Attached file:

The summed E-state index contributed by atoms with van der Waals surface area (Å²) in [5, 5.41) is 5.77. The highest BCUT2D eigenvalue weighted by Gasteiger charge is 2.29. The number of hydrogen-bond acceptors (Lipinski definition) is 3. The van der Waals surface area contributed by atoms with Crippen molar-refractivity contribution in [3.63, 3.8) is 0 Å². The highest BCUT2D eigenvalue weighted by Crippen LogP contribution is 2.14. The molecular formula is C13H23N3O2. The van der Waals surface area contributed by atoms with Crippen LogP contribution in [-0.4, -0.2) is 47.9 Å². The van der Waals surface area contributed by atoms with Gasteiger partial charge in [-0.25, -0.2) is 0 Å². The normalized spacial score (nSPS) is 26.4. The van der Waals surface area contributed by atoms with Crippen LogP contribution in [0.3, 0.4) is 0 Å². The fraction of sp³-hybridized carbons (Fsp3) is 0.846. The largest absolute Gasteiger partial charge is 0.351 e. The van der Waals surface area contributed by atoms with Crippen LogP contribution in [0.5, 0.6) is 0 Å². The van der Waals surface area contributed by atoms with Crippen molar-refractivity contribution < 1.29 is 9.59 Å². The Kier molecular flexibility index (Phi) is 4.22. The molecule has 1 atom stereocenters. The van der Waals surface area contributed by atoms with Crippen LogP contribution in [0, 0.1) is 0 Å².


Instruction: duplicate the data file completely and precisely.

The summed E-state index contributed by atoms with van der Waals surface area (Å²) in [5, 5.41) is 5.77. The highest BCUT2D eigenvalue weighted by Gasteiger charge is 2.29. The number of hydrogen-bond acceptors (Lipinski definition) is 3. The van der Waals surface area contributed by atoms with Crippen molar-refractivity contribution in [3.63, 3.8) is 0 Å². The highest BCUT2D eigenvalue weighted by Crippen LogP contribution is 2.14. The molecular formula is C13H23N3O2. The van der Waals surface area contributed by atoms with Crippen LogP contribution in [-0.4, -0.2) is 47.9 Å². The van der Waals surface area contributed by atoms with Gasteiger partial charge in [-0.25, -0.2) is 0 Å². The normalized spacial score (nSPS) is 26.4. The van der Waals surface area contributed by atoms with Crippen LogP contribution in [0.3, 0.4) is 0 Å². The fraction of sp³-hybridized carbons (Fsp3) is 0.846. The largest absolute Gasteiger partial charge is 0.351 e. The van der Waals surface area contributed by atoms with Crippen LogP contribution in [0.5, 0.6) is 0 Å². The van der Waals surface area contributed by atoms with Crippen molar-refractivity contribution < 1.29 is 9.59 Å². The Kier molecular flexibility index (Phi) is 4.22. The molecule has 1 atom stereocenters. The van der Waals surface area contributed by atoms with Crippen LogP contribution in [0, 0.1) is 0 Å².